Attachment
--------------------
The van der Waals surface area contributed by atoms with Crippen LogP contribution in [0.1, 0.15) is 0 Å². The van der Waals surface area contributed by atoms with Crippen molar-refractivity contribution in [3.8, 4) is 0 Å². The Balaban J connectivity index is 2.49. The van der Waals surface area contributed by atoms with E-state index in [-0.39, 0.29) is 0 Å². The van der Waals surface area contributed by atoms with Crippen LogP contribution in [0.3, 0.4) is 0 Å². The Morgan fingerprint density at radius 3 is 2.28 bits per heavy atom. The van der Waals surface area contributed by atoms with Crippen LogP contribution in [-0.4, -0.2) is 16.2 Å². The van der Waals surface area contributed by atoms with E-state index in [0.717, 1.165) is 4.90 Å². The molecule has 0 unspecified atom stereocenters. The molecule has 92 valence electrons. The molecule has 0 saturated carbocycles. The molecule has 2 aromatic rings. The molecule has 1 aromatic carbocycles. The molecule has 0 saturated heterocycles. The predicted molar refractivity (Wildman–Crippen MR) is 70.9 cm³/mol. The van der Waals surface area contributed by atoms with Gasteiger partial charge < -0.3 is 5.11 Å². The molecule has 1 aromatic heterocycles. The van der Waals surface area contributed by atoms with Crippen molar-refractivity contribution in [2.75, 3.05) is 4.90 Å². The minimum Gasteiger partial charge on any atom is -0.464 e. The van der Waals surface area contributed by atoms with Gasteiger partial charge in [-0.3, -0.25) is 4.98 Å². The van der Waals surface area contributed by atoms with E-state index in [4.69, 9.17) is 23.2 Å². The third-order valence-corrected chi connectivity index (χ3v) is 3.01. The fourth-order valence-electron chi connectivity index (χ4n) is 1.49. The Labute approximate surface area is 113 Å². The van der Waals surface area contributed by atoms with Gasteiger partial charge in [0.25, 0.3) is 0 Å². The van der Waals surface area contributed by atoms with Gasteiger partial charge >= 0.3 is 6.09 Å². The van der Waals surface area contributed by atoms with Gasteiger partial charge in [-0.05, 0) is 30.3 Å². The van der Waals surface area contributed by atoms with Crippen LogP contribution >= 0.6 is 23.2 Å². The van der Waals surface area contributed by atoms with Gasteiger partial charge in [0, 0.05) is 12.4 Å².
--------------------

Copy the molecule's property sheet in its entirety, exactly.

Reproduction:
The van der Waals surface area contributed by atoms with Crippen LogP contribution in [0.1, 0.15) is 0 Å². The van der Waals surface area contributed by atoms with Crippen molar-refractivity contribution in [3.8, 4) is 0 Å². The Balaban J connectivity index is 2.49. The van der Waals surface area contributed by atoms with E-state index in [-0.39, 0.29) is 0 Å². The van der Waals surface area contributed by atoms with Crippen LogP contribution in [0.3, 0.4) is 0 Å². The Morgan fingerprint density at radius 3 is 2.28 bits per heavy atom. The van der Waals surface area contributed by atoms with Crippen LogP contribution in [-0.4, -0.2) is 16.2 Å². The van der Waals surface area contributed by atoms with E-state index in [0.717, 1.165) is 4.90 Å². The molecule has 0 unspecified atom stereocenters. The molecule has 92 valence electrons. The molecule has 0 saturated carbocycles. The molecule has 2 aromatic rings. The molecule has 1 aromatic carbocycles. The molecule has 0 saturated heterocycles. The predicted molar refractivity (Wildman–Crippen MR) is 70.9 cm³/mol. The van der Waals surface area contributed by atoms with Gasteiger partial charge < -0.3 is 5.11 Å². The molecule has 1 aromatic heterocycles. The van der Waals surface area contributed by atoms with Crippen molar-refractivity contribution in [2.75, 3.05) is 4.90 Å². The minimum Gasteiger partial charge on any atom is -0.464 e. The van der Waals surface area contributed by atoms with Gasteiger partial charge in [-0.3, -0.25) is 4.98 Å². The van der Waals surface area contributed by atoms with E-state index in [4.69, 9.17) is 23.2 Å². The third-order valence-corrected chi connectivity index (χ3v) is 3.01. The fourth-order valence-electron chi connectivity index (χ4n) is 1.49. The Labute approximate surface area is 113 Å². The van der Waals surface area contributed by atoms with Gasteiger partial charge in [0.25, 0.3) is 0 Å². The van der Waals surface area contributed by atoms with Gasteiger partial charge >= 0.3 is 6.09 Å². The van der Waals surface area contributed by atoms with Gasteiger partial charge in [-0.05, 0) is 30.3 Å². The van der Waals surface area contributed by atoms with Crippen LogP contribution >= 0.6 is 23.2 Å². The van der Waals surface area contributed by atoms with Gasteiger partial charge in [0, 0.05) is 12.4 Å².